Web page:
Japan’s economy probably expanded more than the government initially estimated last quarter after a report today showed better-than-expected capital expenditure in the first three months of the year.
Gross domestic product grew at a 4.4 percent annual pace, compared with a preliminary reading of 4.1 percent, according to the median forecast of six economists surveyed by Bloomberg News after the Finance Ministry reported that capital spending excluding software rose 3.5 percent from a year earlier. The report is due June 8 at 8:50 a.m.
The outlays may help sustain expansion this quarter in an economy where public reconstruction spending to recover from last year’s earthquake has been driving growth. At the same time, Japan is at risk from a deepening European debt crisis that is spurring gains in the yen that could weigh on exporters’ profits.
“Today’s report confirms that Japan’s economy is nearly fully recovered from last year’s disaster,” said Masamichi Adachi, senior economist at JPMorgan Securities in Tokyo and a former central bank official. “However, uncertainty has definitely heightened due to the turmoil in Europe and the weak data from the U.S. and China.”
This second straight quarterly increase in capital spending compared with a median estimate of a 0.1 percent decline in a Bloomberg News survey of seven economists.
Economists’ revised forecasts ranged from 4 percent to 5 percent. Adachi revised his forecast up to 4.5, while Junko Nishioka, chief economist at RBS Securities Japan Ltd. in Tokyo, said first quarter growth would be 4.4 percent.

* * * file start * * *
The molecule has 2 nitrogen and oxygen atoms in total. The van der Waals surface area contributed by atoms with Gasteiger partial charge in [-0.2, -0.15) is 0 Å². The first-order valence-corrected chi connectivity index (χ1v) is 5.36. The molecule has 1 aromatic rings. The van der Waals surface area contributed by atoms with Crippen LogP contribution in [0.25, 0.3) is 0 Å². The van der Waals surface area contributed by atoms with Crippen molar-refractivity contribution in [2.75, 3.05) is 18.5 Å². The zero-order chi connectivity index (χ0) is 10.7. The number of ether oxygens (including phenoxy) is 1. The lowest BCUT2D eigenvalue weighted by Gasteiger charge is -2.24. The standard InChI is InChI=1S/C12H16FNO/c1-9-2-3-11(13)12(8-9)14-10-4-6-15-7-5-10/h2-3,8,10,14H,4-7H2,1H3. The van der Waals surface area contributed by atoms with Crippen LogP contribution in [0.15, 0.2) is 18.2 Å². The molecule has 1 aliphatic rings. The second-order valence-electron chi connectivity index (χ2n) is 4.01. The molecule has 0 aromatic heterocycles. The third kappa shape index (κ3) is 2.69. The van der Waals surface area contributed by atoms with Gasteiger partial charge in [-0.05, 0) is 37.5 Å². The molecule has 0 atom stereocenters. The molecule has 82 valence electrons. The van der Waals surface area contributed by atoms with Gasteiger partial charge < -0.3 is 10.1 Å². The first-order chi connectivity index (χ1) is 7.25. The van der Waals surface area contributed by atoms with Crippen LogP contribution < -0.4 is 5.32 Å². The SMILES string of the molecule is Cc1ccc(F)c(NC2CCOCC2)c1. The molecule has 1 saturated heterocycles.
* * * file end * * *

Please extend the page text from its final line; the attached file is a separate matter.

“The overall picture for capital spending continues to be a gradual recovery,” said Nishioka, a former central bank official. “Shipments to the U.S. are staying solid and it’s clear that Japan’s major companies are recovering” from the earthquake, she said.
Companies including Panasonic Corp. and Nippon Steel Corp. are preparing power-saving measures as the government forecasts electricity shortages due to the closure of all nuclear power plants and will request users to cut consumption this summer. A government panel deliberating on Japan’s energy supply after the Fukushima disaster proposed four scenarios on May 29, including one to go nuclear free, for a final decision by the summer.
The European debt crisis and concerns that Greece may exit the euro are increasing demand for the yen as a haven. The yen has climbed more than 6 percent against the dollar from this year’s low in mid-March toward October’s record high of 75.35, weighing on export sales and profits for manufacturers.
The yen traded at 78.45 as of 2:38 p.m. in Tokyo, after touching 78.21 yesterday, the strongest since Feb. 15. Finance Minister Jun Azumi told reporters in Tokyo today that the government is watching excessive yen moves, and that the yen and stock markets do not reflect the fundamentals of the economy.
Vice Finance Minister Takehiko Nakao, the nation’s top currency official, said this week in an interview in Hong Kong that the finance ministry will take action on the yen if necessary, suggesting the door is open to intervention to weaken the currency.